Special Forces Command speaks out

The Special Forces Command (SFC), an elite force that guards President Museveni, cut out some of these reports as exaggerations but agreed that gays did protest in front of Mr Museveni’s hotel.

According to SFC spokesperson, Maj Chris Magezi, the short-lived protest did not disrupt the President’s schedule.

Ugandan activists topped banners as their UK counterparts protested

The President, according to Maj Magezi, was never attacked by anybody, but hastily added that “a small group of people, about 20 in number, had come with pro-gay placards in front of the hotel where the President was conducting some of his meetings. The President and his guests remained unaware of their presence, and business proceedings continued normally until late into the night”.

“The demonstrators abandoned their scheme about a couple of hours later, either because they were satisfied they had made their point, or probably because they were frustrated they could not put the President in a spot of bother as they had planned or wished.”

EU, US stand on Uganda’s Gay Law

The incident comes at a time when the Minister of State for Foreign Affairs, Hon. Okello Oryem, had just secured the European Union’s assurance that Uganda won’t be denied aid because of the Gay Laws.

Hon. Okello Oryem cited two meetings held with both the European Union ambassadors on March 28, 2014, and a second one with the United States Ambassador following the passing of the Anti-Gay Law and its assent by the President.

“These delegations were assured that the Anti-homosexuality law would not be revoked or changed in any form but assurances were given on its implementation putting into consideration the Cotonou Agreement,” the Minister told the Committee of Parliament on Foreign Affairs as it considered the ministerial budget Framework Paper for the financial year 2014/2015.

The protesters were both Ugandans and their supporters in the UK

He added: “The European Union delegation assured us that there would be no more aid cuts,” he said.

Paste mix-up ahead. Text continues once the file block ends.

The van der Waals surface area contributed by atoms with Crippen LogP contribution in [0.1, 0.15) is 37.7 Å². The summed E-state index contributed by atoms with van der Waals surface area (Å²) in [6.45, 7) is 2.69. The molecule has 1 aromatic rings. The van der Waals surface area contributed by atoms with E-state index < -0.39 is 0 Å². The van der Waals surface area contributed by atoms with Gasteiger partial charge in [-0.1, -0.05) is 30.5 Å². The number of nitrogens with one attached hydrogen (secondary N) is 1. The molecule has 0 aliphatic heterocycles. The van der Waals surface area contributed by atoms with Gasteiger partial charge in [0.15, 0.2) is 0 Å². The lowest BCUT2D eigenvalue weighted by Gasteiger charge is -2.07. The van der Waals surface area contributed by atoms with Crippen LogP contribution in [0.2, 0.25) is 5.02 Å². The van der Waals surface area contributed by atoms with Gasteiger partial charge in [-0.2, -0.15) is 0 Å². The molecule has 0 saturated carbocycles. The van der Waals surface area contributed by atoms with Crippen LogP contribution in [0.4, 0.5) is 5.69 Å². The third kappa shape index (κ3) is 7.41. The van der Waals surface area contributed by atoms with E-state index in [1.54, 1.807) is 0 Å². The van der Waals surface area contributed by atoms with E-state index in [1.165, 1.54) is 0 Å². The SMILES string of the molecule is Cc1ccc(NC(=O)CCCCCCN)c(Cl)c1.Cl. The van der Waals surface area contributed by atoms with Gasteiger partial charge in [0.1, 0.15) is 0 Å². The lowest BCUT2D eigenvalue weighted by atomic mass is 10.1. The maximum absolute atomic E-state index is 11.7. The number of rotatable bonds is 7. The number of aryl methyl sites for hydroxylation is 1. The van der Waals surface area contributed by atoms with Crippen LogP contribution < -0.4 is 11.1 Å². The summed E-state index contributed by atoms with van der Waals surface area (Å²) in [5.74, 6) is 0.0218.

According to Oryem, United States is still considering this stand and will soon come out with its declaration.

Anti-Gay Bill

President Yoweri Museveni signed the Anti-Gay Law on February 24, 2014 to criminalise, outlaw and provide harsh jail terms for same sex relationships in the country.

Submitted by MP David Bahati on October 14, 2009 as a private member’s bill, it provides a fourteen year jail term for one convicted for the offence of homosexuality; and imprisonment for life for the offence of aggravated homosexuality.

According to Parliament, the legislation seeks to establish a comprehensive consolidated legislation to protect the traditional family by prohibiting any form of sexual relations between persons of the same sex; and the promotion or recognition of such sexual relations in public institutions and other places through or with the support of any government entity in Uganda or any other non-governmental organization inside or outside the country.

The placards say it all

Legislators affirmed that there was need to protect the children and youth of Uganda who are vulnerable to sexual abuse and deviations as a result of cultural changes, uncensored information technologies, parentless child development settings and increasing attempts by homosexuals to raise children in homosexual relationships through adoption and foster care.